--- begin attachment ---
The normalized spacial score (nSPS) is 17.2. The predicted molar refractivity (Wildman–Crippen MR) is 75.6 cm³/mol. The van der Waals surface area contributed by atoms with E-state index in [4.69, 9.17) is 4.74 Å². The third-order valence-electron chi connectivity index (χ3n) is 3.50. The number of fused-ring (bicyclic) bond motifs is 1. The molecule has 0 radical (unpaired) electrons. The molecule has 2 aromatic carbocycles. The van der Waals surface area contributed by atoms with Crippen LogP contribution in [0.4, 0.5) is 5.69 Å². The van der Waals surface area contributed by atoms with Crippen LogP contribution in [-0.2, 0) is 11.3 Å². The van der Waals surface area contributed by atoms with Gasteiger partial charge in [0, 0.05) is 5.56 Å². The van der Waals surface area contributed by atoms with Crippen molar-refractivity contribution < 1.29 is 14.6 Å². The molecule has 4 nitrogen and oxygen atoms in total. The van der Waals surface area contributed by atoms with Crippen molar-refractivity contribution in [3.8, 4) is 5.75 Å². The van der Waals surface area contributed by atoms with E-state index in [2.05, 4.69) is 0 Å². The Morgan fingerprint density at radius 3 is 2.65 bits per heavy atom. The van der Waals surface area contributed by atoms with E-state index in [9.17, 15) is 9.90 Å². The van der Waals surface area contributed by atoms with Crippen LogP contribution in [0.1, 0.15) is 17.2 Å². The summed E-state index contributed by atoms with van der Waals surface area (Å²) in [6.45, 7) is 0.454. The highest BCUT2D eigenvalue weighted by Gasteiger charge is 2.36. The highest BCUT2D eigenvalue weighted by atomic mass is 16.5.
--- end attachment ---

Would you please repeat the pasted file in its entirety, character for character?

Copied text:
The normalized spacial score (nSPS) is 17.2. The predicted molar refractivity (Wildman–Crippen MR) is 75.6 cm³/mol. The van der Waals surface area contributed by atoms with E-state index in [4.69, 9.17) is 4.74 Å². The third-order valence-electron chi connectivity index (χ3n) is 3.50. The number of fused-ring (bicyclic) bond motifs is 1. The molecule has 0 radical (unpaired) electrons. The molecule has 2 aromatic carbocycles. The van der Waals surface area contributed by atoms with Crippen LogP contribution in [0.4, 0.5) is 5.69 Å². The van der Waals surface area contributed by atoms with Crippen LogP contribution in [-0.2, 0) is 11.3 Å². The van der Waals surface area contributed by atoms with Gasteiger partial charge in [0, 0.05) is 5.56 Å². The van der Waals surface area contributed by atoms with Crippen molar-refractivity contribution < 1.29 is 14.6 Å². The molecule has 4 nitrogen and oxygen atoms in total. The van der Waals surface area contributed by atoms with Crippen molar-refractivity contribution in [3.8, 4) is 5.75 Å². The van der Waals surface area contributed by atoms with E-state index in [2.05, 4.69) is 0 Å². The Morgan fingerprint density at radius 3 is 2.65 bits per heavy atom. The van der Waals surface area contributed by atoms with E-state index in [9.17, 15) is 9.90 Å². The van der Waals surface area contributed by atoms with Crippen LogP contribution in [0.1, 0.15) is 17.2 Å². The summed E-state index contributed by atoms with van der Waals surface area (Å²) in [6.45, 7) is 0.454. The highest BCUT2D eigenvalue weighted by Gasteiger charge is 2.36. The highest BCUT2D eigenvalue weighted by atomic mass is 16.5.